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“I had a stroke 10 days before my wedding – this is what I’ve learned”

“Physically, I was fine. But mentally, I was scared of dying.”



Louise Brookes survived a haemorrhagic stroke at the age of 34

Louise Brookes was 10 days away from her wedding when she had a haemorrhagic stroke that derailed her NHS career and set her on the long road to recovery. Here she shares her story with SR Times. 

Louise’s headache came out of the blue. “Wedding stress,” she thought to herself, as the big day was approaching.

After unsuccessful attempts to go to sleep, she went to hospital and found out that her headache was, in fact, a haemorrhagic stroke – a less common type of stroke that makes up only 13 per cent of cases. Louise was just 34 at the time.

“I had never had symptoms that would indicate that something was wrong with me,” she says. “When the doctors told me that I had a brain haemorrhage, I lost my speech.”

She had brain surgery straight away and was then moved from ITU to a brain board for rehab.

“After four weeks there, all I wanted was to go home and be with my children,” she remembers.

“I realised I couldn’t do anything. I couldn’t tell the time. I couldn’t do the alphabet and I couldn’t even remember my children’s names. I really struggled with carrying on with my life. Physically, I was fine. But mentally, I was scared of dying.”

Louise’s recovery was not easy. But it was the little things that had the biggest impact, she says, remembering her husband reading about Sharon Stone and Emilia Clarke – who both suffered a haemorrhage stroke.

“At first, I thought they got better because they have loads of money, but I realised that, in fact, they got better because they put the hard work in.

“When I started to think this way, I realised that I am the only one in control of my recovery. I started to see my glass half full and I slowly started to find a way to get my head around it.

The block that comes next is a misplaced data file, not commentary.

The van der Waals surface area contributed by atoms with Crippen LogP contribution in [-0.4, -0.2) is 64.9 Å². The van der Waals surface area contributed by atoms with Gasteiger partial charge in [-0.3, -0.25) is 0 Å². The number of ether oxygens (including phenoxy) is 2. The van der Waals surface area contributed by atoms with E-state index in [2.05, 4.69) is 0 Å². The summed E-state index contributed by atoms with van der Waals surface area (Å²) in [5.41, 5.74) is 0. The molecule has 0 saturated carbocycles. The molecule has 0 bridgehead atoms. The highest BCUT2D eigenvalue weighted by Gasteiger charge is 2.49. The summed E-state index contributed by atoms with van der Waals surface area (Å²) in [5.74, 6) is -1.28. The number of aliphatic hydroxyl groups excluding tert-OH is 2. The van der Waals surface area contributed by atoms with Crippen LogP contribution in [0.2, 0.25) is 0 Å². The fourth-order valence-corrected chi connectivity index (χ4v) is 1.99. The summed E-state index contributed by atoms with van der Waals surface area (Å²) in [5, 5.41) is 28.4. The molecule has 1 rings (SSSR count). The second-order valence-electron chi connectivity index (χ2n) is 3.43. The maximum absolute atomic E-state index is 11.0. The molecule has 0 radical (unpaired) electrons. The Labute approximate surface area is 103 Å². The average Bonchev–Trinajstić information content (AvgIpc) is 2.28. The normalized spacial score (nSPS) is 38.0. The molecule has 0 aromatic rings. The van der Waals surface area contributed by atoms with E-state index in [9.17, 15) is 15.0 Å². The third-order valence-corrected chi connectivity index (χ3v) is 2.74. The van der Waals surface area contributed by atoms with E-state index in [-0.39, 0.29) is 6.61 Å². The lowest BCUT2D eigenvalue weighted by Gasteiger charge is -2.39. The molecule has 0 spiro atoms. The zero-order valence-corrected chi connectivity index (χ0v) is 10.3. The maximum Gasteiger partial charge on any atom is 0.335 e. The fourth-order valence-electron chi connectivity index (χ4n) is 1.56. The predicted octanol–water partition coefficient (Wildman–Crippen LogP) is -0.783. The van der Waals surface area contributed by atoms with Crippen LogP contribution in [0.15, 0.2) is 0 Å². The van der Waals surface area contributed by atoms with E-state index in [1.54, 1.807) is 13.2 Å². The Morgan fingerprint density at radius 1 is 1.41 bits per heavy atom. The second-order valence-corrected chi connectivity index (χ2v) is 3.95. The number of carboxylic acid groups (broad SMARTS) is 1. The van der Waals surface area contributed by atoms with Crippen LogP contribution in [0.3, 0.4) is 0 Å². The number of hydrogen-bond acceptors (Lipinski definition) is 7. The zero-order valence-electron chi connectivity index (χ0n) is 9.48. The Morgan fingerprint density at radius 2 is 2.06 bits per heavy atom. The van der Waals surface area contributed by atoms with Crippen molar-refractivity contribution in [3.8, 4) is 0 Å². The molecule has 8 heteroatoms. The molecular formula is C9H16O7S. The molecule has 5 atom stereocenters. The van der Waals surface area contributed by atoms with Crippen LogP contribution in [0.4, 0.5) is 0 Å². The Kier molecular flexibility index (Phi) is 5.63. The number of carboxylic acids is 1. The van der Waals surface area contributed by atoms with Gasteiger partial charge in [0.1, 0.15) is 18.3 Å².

“Looking back, I realise how far I’ve come,” she continues. “When I started speech therapy, I wasn’t able to tell the time. In my last session I did the alphabet backwards.”

Ten months into her recovery, Louise went back to her job in the NHS. But due to the psychological impact of her stroke, she found it hard to work in mental health.

“I really struggled to do my job after all I’d been through. I developed health anxiety and I realised that I couldn’t go back to working in mental health. It wasn’t the right career for me anymore.

The Dudley Stroke Association really supported me when I came out of hospital, so I contacted them and asked if I could do some volunteering.”

Covid happened and lockdown put Louise’s plans on hold. But earlier this year, a new opportunity arose and she was offered a job at Dudley Stroke.

“It felt like this was where I was supposed to be,” she says humbly. “I never thought I’d get myself out of the black hole that I felt I was in. Now all I want to do is support and inspire people like me and show them that they can do it.”

As a community stroke support officer for the Dudley Stroke Association, Louise supports stroke survivors and their families through regular meetings and phone calls to make them feel listened.

“People are surprised to hear my experience because I don’t look like somebody who recently had a stroke,” she says. “That’s why I want to be there for them.

“If somebody [as young as me] had come to see me when I was poorly, I think it would have changed my outlook on my recovery. Unfortunately, we don’t see enough young people in support groups. My goal is to inspire others and make more people aware that stroke can affect young people too.”

Her message to her fellow survivors? “Don’t beat yourself up. There are good days and there are bad days but try to understand your body.

“And set yourself goals. It will not only make your recovery easier, but it will also make you cherish your life more.

“I always used to think about how unlucky I was, but I realised that if my stroke had happened a year later, when we were in lockdown, my recovery wouldn’t have been the same.

“Everybody’s experience is different, but each stroke has the power to change the way we look at life.”